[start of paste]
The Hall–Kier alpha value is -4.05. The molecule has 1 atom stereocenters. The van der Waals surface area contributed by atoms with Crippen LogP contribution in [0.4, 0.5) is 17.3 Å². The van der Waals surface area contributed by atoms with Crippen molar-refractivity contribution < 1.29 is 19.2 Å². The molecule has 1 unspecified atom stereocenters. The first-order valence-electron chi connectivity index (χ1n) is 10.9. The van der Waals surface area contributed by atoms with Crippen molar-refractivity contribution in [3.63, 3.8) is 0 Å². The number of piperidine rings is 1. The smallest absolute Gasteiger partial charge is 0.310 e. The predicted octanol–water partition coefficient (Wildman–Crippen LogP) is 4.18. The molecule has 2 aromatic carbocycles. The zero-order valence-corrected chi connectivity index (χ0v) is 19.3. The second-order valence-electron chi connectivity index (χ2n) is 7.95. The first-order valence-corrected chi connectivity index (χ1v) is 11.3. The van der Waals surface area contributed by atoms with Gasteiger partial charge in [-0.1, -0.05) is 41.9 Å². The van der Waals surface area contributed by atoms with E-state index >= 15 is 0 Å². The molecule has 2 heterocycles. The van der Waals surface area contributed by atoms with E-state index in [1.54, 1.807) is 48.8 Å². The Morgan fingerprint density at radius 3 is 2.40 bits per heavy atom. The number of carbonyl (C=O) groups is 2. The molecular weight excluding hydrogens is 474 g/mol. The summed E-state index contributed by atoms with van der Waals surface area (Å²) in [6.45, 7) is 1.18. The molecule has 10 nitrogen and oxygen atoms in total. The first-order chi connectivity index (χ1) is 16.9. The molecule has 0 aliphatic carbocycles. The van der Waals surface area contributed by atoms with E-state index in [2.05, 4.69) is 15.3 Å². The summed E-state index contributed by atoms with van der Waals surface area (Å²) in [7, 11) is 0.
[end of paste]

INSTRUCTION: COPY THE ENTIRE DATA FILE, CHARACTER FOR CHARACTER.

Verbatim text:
The Hall–Kier alpha value is -4.05. The molecule has 1 atom stereocenters. The van der Waals surface area contributed by atoms with Crippen LogP contribution in [0.4, 0.5) is 17.3 Å². The van der Waals surface area contributed by atoms with Crippen molar-refractivity contribution < 1.29 is 19.2 Å². The molecule has 1 unspecified atom stereocenters. The first-order valence-electron chi connectivity index (χ1n) is 10.9. The van der Waals surface area contributed by atoms with Crippen molar-refractivity contribution in [3.63, 3.8) is 0 Å². The number of piperidine rings is 1. The smallest absolute Gasteiger partial charge is 0.310 e. The predicted octanol–water partition coefficient (Wildman–Crippen LogP) is 4.18. The molecule has 2 aromatic carbocycles. The zero-order valence-corrected chi connectivity index (χ0v) is 19.3. The second-order valence-electron chi connectivity index (χ2n) is 7.95. The first-order valence-corrected chi connectivity index (χ1v) is 11.3. The van der Waals surface area contributed by atoms with Gasteiger partial charge in [-0.1, -0.05) is 41.9 Å². The van der Waals surface area contributed by atoms with E-state index >= 15 is 0 Å². The molecule has 2 heterocycles. The van der Waals surface area contributed by atoms with E-state index in [1.54, 1.807) is 48.8 Å². The Morgan fingerprint density at radius 3 is 2.40 bits per heavy atom. The number of carbonyl (C=O) groups is 2. The molecular weight excluding hydrogens is 474 g/mol. The summed E-state index contributed by atoms with van der Waals surface area (Å²) in [6.45, 7) is 1.18. The molecule has 10 nitrogen and oxygen atoms in total. The first-order chi connectivity index (χ1) is 16.9. The molecule has 0 aliphatic carbocycles. The van der Waals surface area contributed by atoms with E-state index in [2.05, 4.69) is 15.3 Å². The summed E-state index contributed by atoms with van der Waals surface area (Å²) in [7, 11) is 0.